Much has been made of two photographs that define George Bush’s presidency. After Sept. 11, he stood in the smoldering ruins of Ground Zero and rallied the nation’s resolve. After Katrina, he flew over the storm’s wreckage in Air Force One, days late, distracted and detached.
The contrast between those images helps explain the president’s plunging popularity. In the latest New York Times/CBS poll, only 36 percent approve of the job he’s doing, and barely 1-in-4 express great confidence in his ability to handle a crisis. Only 29 percent say the country is headed in the right direction.
A year later it’s worth asking exactly why Katrina caused such devastating political fallout. The answer goes far beyond those two photos to the very nature of the presidency itself.
Any American president really holds two jobs at once. One is chief executive, or head of government, the provider of federal goods and services. The second role, chief chaplain or head of state, is charged with embodying and elevating the nation’s spirit.
After Katrina, Bush failed to fulfill both responsibilities.
Start with the head of government role. Natural disasters are always high-stakes events for any executive – mayors and governors, as well as presidents. Ordinary citizens who seldom intersect with government suddenly need help. And that help must be delivered quickly and efficiently, under difficult circumstances, in the full glare of media attention.
The mayor who clears the streets after a blizzard is a hero, the one who doesn’t is a bum. Everybody knows the difference, the signs of incompetence are unavoidable, and the streets that Bush walked through this week in Mississippi and New Orleans (to stretch the metaphor) still haven’t been plowed.
Even Republicans agree that the president’s post-Katrina performance left him severely wounded. Rep. Patrick McHenry of North Carolina told The Washington Post that Bush’s “ability to lead” has always been his greatest asset, “and Katrina undermined it badly.”
Andrew Kohut of the Pew Research Center said: “This is an event that calcified the criticism people were having about Bush, made it more personal and had a big impact on how people look at him.” Added presidential historian Robert Dallek: “It triggered Bush’s downturn.”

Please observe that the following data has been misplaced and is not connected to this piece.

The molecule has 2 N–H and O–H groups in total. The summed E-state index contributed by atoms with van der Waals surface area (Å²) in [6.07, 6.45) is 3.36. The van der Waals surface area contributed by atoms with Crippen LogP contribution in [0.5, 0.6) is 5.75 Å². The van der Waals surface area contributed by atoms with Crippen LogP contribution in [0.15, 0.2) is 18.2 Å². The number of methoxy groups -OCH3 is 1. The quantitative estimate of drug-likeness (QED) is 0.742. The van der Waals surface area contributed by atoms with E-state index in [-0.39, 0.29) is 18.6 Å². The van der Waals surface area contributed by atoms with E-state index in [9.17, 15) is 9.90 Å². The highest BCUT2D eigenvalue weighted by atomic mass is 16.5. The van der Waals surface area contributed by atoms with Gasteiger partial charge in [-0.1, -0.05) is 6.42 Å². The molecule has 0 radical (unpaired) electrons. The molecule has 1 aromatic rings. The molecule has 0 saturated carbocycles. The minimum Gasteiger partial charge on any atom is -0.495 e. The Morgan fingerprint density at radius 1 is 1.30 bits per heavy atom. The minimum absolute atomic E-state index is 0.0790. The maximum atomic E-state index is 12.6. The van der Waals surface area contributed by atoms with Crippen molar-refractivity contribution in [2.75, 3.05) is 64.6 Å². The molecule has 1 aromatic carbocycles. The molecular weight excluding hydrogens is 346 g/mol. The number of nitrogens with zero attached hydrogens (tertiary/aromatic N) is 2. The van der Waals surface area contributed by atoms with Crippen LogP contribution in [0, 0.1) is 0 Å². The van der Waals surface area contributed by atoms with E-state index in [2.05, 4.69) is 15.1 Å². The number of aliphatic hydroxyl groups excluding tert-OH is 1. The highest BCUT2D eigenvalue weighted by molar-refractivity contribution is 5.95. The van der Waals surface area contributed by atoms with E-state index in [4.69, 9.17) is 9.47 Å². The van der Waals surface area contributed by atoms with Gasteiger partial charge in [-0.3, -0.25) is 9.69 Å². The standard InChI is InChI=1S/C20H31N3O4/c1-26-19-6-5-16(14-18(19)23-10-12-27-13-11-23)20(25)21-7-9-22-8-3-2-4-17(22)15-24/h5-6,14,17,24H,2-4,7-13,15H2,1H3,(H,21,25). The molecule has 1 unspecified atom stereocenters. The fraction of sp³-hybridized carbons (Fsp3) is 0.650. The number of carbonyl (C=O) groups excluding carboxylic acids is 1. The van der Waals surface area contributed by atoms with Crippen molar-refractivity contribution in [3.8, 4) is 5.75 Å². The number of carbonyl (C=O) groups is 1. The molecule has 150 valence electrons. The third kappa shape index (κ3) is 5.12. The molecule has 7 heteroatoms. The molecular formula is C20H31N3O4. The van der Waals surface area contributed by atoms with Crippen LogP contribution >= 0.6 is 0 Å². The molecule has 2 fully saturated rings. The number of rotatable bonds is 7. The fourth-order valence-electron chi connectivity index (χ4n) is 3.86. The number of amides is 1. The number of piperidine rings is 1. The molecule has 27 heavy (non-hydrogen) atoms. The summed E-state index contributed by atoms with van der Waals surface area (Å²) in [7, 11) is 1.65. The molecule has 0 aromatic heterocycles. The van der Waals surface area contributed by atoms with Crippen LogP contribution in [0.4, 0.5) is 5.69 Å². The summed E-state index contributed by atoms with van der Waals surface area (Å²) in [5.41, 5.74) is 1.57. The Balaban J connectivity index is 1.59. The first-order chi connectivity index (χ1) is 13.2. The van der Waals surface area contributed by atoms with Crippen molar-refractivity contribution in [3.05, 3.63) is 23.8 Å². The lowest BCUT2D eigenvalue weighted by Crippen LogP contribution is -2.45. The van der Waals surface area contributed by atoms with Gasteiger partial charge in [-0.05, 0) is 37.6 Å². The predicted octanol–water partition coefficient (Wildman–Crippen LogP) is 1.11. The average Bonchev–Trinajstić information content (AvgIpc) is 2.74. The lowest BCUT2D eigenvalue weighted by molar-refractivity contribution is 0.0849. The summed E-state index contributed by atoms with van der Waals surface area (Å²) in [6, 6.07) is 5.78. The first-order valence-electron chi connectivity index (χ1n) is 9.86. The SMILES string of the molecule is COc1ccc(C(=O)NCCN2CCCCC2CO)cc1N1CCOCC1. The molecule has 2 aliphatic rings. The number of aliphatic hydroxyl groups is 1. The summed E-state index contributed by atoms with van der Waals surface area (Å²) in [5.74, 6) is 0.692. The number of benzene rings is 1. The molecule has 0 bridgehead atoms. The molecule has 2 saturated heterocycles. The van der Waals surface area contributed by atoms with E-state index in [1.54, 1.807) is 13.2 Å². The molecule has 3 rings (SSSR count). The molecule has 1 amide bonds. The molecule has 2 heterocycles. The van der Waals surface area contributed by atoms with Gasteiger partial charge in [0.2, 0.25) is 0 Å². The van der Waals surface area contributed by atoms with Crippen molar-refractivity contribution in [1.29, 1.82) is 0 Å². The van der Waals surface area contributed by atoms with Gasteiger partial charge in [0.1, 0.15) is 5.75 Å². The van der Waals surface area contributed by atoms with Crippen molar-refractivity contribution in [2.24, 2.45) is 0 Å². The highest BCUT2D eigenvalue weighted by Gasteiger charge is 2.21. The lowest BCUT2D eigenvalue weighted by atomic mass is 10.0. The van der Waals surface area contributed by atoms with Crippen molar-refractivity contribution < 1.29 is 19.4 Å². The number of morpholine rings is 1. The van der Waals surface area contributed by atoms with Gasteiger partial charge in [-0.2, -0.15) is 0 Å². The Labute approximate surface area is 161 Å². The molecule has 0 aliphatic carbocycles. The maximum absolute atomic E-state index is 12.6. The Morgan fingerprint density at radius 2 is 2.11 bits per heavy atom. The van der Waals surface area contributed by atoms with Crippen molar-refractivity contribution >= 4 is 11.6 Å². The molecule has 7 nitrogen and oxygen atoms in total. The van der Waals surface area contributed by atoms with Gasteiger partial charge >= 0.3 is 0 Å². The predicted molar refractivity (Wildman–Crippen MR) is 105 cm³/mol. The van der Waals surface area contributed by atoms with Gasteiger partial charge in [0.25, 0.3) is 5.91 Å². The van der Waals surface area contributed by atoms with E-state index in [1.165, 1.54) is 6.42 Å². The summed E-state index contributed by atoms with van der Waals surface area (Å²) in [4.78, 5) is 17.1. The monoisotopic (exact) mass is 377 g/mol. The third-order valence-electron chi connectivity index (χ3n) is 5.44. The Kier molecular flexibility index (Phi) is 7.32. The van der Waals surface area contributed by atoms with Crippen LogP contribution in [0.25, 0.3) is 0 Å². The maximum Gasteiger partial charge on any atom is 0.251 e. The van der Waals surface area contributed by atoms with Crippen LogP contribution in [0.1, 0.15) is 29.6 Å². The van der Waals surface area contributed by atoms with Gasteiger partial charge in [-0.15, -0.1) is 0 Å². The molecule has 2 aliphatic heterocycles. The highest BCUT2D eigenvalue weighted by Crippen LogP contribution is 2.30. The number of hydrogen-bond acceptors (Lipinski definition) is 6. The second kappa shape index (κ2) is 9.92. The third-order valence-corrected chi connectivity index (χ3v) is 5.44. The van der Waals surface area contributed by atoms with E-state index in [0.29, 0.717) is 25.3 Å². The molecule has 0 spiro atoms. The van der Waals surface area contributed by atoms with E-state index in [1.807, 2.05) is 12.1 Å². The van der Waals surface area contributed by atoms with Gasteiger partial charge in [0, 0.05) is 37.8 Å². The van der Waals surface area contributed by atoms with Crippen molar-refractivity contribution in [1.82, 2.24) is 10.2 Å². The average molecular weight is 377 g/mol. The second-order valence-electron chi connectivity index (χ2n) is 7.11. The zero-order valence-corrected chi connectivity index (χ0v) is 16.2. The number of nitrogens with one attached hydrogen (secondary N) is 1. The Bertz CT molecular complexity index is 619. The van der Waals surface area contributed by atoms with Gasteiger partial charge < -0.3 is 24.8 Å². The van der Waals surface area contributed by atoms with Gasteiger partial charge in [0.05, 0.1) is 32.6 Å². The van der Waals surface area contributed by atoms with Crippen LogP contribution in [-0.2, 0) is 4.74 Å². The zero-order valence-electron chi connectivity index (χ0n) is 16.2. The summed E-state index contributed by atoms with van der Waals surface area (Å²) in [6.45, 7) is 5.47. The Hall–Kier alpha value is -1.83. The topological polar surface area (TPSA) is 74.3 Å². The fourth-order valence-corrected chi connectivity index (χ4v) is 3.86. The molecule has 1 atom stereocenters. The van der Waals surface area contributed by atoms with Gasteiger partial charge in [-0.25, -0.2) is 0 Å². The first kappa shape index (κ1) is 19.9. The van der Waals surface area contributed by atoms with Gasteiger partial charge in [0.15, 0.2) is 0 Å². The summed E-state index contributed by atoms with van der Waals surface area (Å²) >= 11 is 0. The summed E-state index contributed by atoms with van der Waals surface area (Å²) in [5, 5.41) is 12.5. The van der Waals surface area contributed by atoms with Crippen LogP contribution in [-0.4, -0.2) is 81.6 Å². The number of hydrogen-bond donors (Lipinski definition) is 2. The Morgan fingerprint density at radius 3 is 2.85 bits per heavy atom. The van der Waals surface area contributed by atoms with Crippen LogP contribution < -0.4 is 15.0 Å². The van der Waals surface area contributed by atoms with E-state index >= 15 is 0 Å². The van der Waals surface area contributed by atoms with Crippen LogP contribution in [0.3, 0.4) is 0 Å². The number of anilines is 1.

Of course, the demoralizing news from Iraq contributed heavily to that downturn, but now the two issues are starting to overlap. Congress has appropriated a lot of money for storm relief, $110 billion. But the exploding costs of the Iraqi mission, and the expanding budget deficit, place limits on Washington’s generosity, and a lot of voters now believe that for every bridge rebuilt in Baghdad, one is not getting repaired in Biloxi.
The more important question is safety. George Bush won a second term by convincing Americans he would protect them from harm. But when Katrina hit, his promises of security proved hollow. Then he compounded the damage with the same kind of misleading statements that have blemished his record on Iraq.
No one could have predicted that the levees would burst, the president said, when in fact many experts had raised that precise possibility. The pattern is all too familiar. Many experts had issued warnings – also ignored by the administration – that the invasion of Iraq would trigger anti-American resentment and inter-tribal warfare.
As a result, Katrina damaged more than the president’s reputation for competence, it damaged his reputation for integrity. It led voters to ask: Can we really trust this guy?
The trust issue connects to the president’s second role, as head of state. Bush triumphed at Ground Zero because he was authentic and spontaneous. He spoke for all Americans, including his opponents, who sensed his sincerity and united behind him.
But the president’s performance in New York set a very high standard, one that he’s never been able to duplicate. Many of his subsequent efforts to speak for and to his countrymen seem false and phony by comparison.
Remember the flight suit and the aircraft carrier and “Mission Accomplished” banner? Or the floodlight speech in New Orleans’ Jackson Square promising “bold action” to rebuild the city? Or the unfortunate praise for his emergency management chief, “Brownie, you’re doing a heckuva job”? (The Brownie in question, Michael Brown, admitted this week, “There was no plan. ... I let the American public down.”)
No wonder the president’s poll numbers are so low. No wonder his credibility is shot. Since Katrina, he has not been doing a “heckuva job” as either chief executive or chief chaplain.
Like Brownie, he “let the American public down.”
Steve Roberts’ latest book is “My Fathers’ Houses: Memoir of a Family” (William Morrow, 2005). Steve and Cokie Roberts can be contacted by e-mail at email@example.com.
Copyright 2006, United Feature Syndicate, Inc.